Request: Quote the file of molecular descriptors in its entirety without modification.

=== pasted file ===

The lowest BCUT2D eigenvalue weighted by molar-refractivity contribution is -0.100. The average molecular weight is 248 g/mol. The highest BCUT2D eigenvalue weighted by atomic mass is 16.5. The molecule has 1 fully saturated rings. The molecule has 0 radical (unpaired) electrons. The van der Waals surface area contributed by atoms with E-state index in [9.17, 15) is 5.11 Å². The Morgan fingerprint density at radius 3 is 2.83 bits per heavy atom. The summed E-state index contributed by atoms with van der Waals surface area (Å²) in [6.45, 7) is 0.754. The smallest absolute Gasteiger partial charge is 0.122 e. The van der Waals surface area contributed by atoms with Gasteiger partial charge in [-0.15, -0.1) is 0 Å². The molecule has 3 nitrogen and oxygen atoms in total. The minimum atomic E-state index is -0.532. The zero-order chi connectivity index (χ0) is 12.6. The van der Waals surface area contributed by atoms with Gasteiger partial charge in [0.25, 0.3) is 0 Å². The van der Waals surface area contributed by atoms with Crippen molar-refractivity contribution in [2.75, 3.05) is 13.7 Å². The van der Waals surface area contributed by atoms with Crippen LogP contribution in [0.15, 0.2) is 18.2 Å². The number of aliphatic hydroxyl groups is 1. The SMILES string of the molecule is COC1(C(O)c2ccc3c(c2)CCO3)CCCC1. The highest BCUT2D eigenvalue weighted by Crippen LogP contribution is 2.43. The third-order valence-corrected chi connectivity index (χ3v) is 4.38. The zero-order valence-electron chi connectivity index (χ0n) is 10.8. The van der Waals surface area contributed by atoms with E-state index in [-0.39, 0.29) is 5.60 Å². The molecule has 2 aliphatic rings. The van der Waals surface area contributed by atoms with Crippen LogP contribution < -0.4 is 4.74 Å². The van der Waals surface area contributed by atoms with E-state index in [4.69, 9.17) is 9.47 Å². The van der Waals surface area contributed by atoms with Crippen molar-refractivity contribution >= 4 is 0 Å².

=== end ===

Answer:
The lowest BCUT2D eigenvalue weighted by molar-refractivity contribution is -0.100. The average molecular weight is 248 g/mol. The highest BCUT2D eigenvalue weighted by atomic mass is 16.5. The molecule has 1 fully saturated rings. The molecule has 0 radical (unpaired) electrons. The van der Waals surface area contributed by atoms with E-state index in [9.17, 15) is 5.11 Å². The Morgan fingerprint density at radius 3 is 2.83 bits per heavy atom. The summed E-state index contributed by atoms with van der Waals surface area (Å²) in [6.45, 7) is 0.754. The smallest absolute Gasteiger partial charge is 0.122 e. The van der Waals surface area contributed by atoms with Gasteiger partial charge in [-0.15, -0.1) is 0 Å². The molecule has 3 nitrogen and oxygen atoms in total. The minimum atomic E-state index is -0.532. The zero-order chi connectivity index (χ0) is 12.6. The van der Waals surface area contributed by atoms with Gasteiger partial charge in [0.25, 0.3) is 0 Å². The van der Waals surface area contributed by atoms with Crippen molar-refractivity contribution in [2.75, 3.05) is 13.7 Å². The van der Waals surface area contributed by atoms with Crippen LogP contribution in [0.15, 0.2) is 18.2 Å². The number of aliphatic hydroxyl groups is 1. The SMILES string of the molecule is COC1(C(O)c2ccc3c(c2)CCO3)CCCC1. The highest BCUT2D eigenvalue weighted by Crippen LogP contribution is 2.43. The third-order valence-corrected chi connectivity index (χ3v) is 4.38. The zero-order valence-electron chi connectivity index (χ0n) is 10.8. The van der Waals surface area contributed by atoms with E-state index in [-0.39, 0.29) is 5.60 Å². The molecule has 2 aliphatic rings. The van der Waals surface area contributed by atoms with Crippen LogP contribution < -0.4 is 4.74 Å². The van der Waals surface area contributed by atoms with E-state index in [4.69, 9.17) is 9.47 Å². The van der Waals surface area contributed by atoms with Crippen molar-refractivity contribution >= 4 is 0 Å².